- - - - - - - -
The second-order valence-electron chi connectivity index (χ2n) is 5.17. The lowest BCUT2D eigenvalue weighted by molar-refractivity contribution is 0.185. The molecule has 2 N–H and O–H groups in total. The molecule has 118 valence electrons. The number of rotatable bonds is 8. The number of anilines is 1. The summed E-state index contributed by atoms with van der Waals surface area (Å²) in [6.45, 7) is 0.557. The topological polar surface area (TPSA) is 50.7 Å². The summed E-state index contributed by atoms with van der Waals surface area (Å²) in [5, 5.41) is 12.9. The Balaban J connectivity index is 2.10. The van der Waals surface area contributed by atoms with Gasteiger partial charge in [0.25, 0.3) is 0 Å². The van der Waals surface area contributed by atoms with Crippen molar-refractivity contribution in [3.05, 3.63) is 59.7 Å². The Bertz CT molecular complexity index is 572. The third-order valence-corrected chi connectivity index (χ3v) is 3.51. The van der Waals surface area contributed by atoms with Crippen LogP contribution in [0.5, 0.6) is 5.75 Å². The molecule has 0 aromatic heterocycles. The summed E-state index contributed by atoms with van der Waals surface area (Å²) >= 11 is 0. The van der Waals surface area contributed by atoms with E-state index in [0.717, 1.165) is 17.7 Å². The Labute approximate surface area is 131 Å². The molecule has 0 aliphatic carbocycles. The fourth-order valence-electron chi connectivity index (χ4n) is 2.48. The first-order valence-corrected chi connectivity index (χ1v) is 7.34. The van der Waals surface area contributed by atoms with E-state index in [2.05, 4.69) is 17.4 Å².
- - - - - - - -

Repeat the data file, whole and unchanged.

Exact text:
The second-order valence-electron chi connectivity index (χ2n) is 5.17. The lowest BCUT2D eigenvalue weighted by molar-refractivity contribution is 0.185. The molecule has 2 N–H and O–H groups in total. The molecule has 118 valence electrons. The number of rotatable bonds is 8. The number of anilines is 1. The summed E-state index contributed by atoms with van der Waals surface area (Å²) in [6.45, 7) is 0.557. The topological polar surface area (TPSA) is 50.7 Å². The summed E-state index contributed by atoms with van der Waals surface area (Å²) in [5, 5.41) is 12.9. The Balaban J connectivity index is 2.10. The van der Waals surface area contributed by atoms with Gasteiger partial charge in [0.25, 0.3) is 0 Å². The van der Waals surface area contributed by atoms with Crippen molar-refractivity contribution in [3.05, 3.63) is 59.7 Å². The Bertz CT molecular complexity index is 572. The third-order valence-corrected chi connectivity index (χ3v) is 3.51. The van der Waals surface area contributed by atoms with Crippen LogP contribution in [0.5, 0.6) is 5.75 Å². The molecule has 0 aromatic heterocycles. The summed E-state index contributed by atoms with van der Waals surface area (Å²) >= 11 is 0. The van der Waals surface area contributed by atoms with E-state index in [0.717, 1.165) is 17.7 Å². The Labute approximate surface area is 131 Å². The molecule has 0 aliphatic carbocycles. The fourth-order valence-electron chi connectivity index (χ4n) is 2.48. The first-order valence-corrected chi connectivity index (χ1v) is 7.34. The van der Waals surface area contributed by atoms with E-state index in [2.05, 4.69) is 17.4 Å².